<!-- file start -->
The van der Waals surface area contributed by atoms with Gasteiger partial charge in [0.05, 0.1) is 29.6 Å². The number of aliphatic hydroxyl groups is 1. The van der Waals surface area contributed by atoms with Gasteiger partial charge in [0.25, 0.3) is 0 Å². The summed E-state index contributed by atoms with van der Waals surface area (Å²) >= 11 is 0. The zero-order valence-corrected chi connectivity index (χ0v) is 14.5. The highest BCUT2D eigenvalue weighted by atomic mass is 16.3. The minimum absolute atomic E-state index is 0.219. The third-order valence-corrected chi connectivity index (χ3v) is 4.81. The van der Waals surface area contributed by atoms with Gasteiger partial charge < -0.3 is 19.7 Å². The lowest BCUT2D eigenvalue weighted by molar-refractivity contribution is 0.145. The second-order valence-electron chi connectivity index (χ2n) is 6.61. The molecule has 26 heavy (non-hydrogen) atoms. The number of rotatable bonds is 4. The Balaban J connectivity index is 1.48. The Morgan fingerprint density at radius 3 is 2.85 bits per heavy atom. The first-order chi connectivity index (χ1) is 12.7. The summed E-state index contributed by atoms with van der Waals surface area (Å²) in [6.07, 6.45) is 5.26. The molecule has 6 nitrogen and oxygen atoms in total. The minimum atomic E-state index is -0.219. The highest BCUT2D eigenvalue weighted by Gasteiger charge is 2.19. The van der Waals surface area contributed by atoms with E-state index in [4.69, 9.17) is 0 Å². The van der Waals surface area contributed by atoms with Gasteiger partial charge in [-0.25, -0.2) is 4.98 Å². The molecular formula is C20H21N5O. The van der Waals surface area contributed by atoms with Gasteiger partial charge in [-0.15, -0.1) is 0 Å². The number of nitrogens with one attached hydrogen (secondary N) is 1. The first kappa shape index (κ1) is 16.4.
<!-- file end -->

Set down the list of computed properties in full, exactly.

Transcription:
The van der Waals surface area contributed by atoms with Gasteiger partial charge in [0.05, 0.1) is 29.6 Å². The number of aliphatic hydroxyl groups is 1. The van der Waals surface area contributed by atoms with Gasteiger partial charge in [0.25, 0.3) is 0 Å². The summed E-state index contributed by atoms with van der Waals surface area (Å²) >= 11 is 0. The zero-order valence-corrected chi connectivity index (χ0v) is 14.5. The highest BCUT2D eigenvalue weighted by atomic mass is 16.3. The minimum absolute atomic E-state index is 0.219. The third-order valence-corrected chi connectivity index (χ3v) is 4.81. The van der Waals surface area contributed by atoms with Gasteiger partial charge < -0.3 is 19.7 Å². The lowest BCUT2D eigenvalue weighted by molar-refractivity contribution is 0.145. The second-order valence-electron chi connectivity index (χ2n) is 6.61. The molecule has 26 heavy (non-hydrogen) atoms. The number of rotatable bonds is 4. The Balaban J connectivity index is 1.48. The Morgan fingerprint density at radius 3 is 2.85 bits per heavy atom. The first-order chi connectivity index (χ1) is 12.7. The summed E-state index contributed by atoms with van der Waals surface area (Å²) in [6.07, 6.45) is 5.26. The molecule has 6 nitrogen and oxygen atoms in total. The minimum atomic E-state index is -0.219. The highest BCUT2D eigenvalue weighted by Gasteiger charge is 2.19. The van der Waals surface area contributed by atoms with E-state index in [4.69, 9.17) is 0 Å². The van der Waals surface area contributed by atoms with Gasteiger partial charge in [-0.25, -0.2) is 4.98 Å². The molecular formula is C20H21N5O. The van der Waals surface area contributed by atoms with Gasteiger partial charge in [-0.15, -0.1) is 0 Å². The number of nitrogens with one attached hydrogen (secondary N) is 1. The first kappa shape index (κ1) is 16.4.